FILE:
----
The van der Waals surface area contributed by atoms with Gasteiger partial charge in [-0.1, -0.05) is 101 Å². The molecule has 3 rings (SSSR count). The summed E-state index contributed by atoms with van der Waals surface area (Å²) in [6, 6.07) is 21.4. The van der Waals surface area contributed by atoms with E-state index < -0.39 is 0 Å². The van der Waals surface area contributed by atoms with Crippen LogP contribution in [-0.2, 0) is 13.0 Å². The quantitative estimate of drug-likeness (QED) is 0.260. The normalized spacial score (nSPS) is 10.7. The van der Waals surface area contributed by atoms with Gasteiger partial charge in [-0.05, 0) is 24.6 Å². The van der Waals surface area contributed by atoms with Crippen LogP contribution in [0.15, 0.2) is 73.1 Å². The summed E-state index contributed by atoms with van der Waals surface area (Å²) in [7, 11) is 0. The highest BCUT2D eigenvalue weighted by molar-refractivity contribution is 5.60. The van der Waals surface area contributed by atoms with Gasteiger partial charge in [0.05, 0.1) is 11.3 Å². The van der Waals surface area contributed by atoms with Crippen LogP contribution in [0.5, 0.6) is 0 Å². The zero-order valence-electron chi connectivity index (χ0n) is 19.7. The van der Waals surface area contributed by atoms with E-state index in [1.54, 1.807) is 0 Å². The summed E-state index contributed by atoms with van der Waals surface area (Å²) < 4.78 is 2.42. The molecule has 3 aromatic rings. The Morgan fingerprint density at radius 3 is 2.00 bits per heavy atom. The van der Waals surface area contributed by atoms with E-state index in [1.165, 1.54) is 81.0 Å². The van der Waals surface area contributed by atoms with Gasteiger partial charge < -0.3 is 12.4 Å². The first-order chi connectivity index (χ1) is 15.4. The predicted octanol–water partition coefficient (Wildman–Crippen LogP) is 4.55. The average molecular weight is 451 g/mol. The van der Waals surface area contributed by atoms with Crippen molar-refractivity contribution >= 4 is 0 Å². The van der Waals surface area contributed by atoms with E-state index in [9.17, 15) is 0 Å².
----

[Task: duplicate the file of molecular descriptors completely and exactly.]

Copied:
The van der Waals surface area contributed by atoms with Gasteiger partial charge in [-0.1, -0.05) is 101 Å². The molecule has 3 rings (SSSR count). The summed E-state index contributed by atoms with van der Waals surface area (Å²) in [6, 6.07) is 21.4. The van der Waals surface area contributed by atoms with E-state index < -0.39 is 0 Å². The van der Waals surface area contributed by atoms with Crippen LogP contribution in [-0.2, 0) is 13.0 Å². The quantitative estimate of drug-likeness (QED) is 0.260. The normalized spacial score (nSPS) is 10.7. The van der Waals surface area contributed by atoms with Gasteiger partial charge in [-0.05, 0) is 24.6 Å². The van der Waals surface area contributed by atoms with Crippen LogP contribution in [0.15, 0.2) is 73.1 Å². The summed E-state index contributed by atoms with van der Waals surface area (Å²) in [7, 11) is 0. The highest BCUT2D eigenvalue weighted by molar-refractivity contribution is 5.60. The van der Waals surface area contributed by atoms with Gasteiger partial charge in [0.05, 0.1) is 11.3 Å². The van der Waals surface area contributed by atoms with Crippen LogP contribution in [0.5, 0.6) is 0 Å². The zero-order valence-electron chi connectivity index (χ0n) is 19.7. The van der Waals surface area contributed by atoms with E-state index in [1.54, 1.807) is 0 Å². The summed E-state index contributed by atoms with van der Waals surface area (Å²) < 4.78 is 2.42. The molecule has 3 aromatic rings. The Morgan fingerprint density at radius 3 is 2.00 bits per heavy atom. The van der Waals surface area contributed by atoms with E-state index in [1.165, 1.54) is 81.0 Å². The van der Waals surface area contributed by atoms with Gasteiger partial charge < -0.3 is 12.4 Å². The first-order chi connectivity index (χ1) is 15.4. The predicted octanol–water partition coefficient (Wildman–Crippen LogP) is 4.55. The average molecular weight is 451 g/mol. The van der Waals surface area contributed by atoms with Crippen molar-refractivity contribution >= 4 is 0 Å². The van der Waals surface area contributed by atoms with E-state index in [9.17, 15) is 0 Å².